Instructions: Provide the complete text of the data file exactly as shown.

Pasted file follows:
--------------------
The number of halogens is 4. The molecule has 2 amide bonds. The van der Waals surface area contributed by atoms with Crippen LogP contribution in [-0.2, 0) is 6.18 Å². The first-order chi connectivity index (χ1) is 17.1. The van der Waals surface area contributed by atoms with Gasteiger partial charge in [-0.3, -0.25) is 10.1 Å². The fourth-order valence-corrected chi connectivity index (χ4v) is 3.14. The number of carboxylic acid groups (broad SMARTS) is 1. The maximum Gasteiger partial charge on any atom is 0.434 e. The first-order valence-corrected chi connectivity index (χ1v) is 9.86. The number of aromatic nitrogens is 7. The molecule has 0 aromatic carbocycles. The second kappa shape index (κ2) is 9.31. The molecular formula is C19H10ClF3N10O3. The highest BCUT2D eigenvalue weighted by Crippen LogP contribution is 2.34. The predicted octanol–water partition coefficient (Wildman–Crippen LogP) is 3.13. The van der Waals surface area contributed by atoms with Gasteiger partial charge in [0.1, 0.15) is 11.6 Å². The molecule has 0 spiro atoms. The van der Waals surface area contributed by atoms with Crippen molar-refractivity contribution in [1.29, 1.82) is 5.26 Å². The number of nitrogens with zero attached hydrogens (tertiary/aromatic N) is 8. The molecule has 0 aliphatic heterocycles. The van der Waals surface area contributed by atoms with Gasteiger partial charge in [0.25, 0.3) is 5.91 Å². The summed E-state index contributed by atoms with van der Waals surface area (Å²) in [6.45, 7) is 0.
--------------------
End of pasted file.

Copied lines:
The number of halogens is 4. The molecule has 2 amide bonds. The van der Waals surface area contributed by atoms with Crippen LogP contribution in [-0.2, 0) is 6.18 Å². The first-order chi connectivity index (χ1) is 17.1. The van der Waals surface area contributed by atoms with Gasteiger partial charge in [-0.3, -0.25) is 10.1 Å². The fourth-order valence-corrected chi connectivity index (χ4v) is 3.14. The number of carboxylic acid groups (broad SMARTS) is 1. The maximum Gasteiger partial charge on any atom is 0.434 e. The first-order valence-corrected chi connectivity index (χ1v) is 9.86. The number of aromatic nitrogens is 7. The molecule has 0 aromatic carbocycles. The second kappa shape index (κ2) is 9.31. The molecular formula is C19H10ClF3N10O3. The highest BCUT2D eigenvalue weighted by Crippen LogP contribution is 2.34. The predicted octanol–water partition coefficient (Wildman–Crippen LogP) is 3.13. The van der Waals surface area contributed by atoms with Gasteiger partial charge in [0.1, 0.15) is 11.6 Å². The molecule has 0 spiro atoms. The van der Waals surface area contributed by atoms with Crippen molar-refractivity contribution in [1.29, 1.82) is 5.26 Å². The number of nitrogens with zero attached hydrogens (tertiary/aromatic N) is 8. The molecule has 0 aliphatic heterocycles. The van der Waals surface area contributed by atoms with Gasteiger partial charge in [0.25, 0.3) is 5.91 Å². The summed E-state index contributed by atoms with van der Waals surface area (Å²) in [6.45, 7) is 0.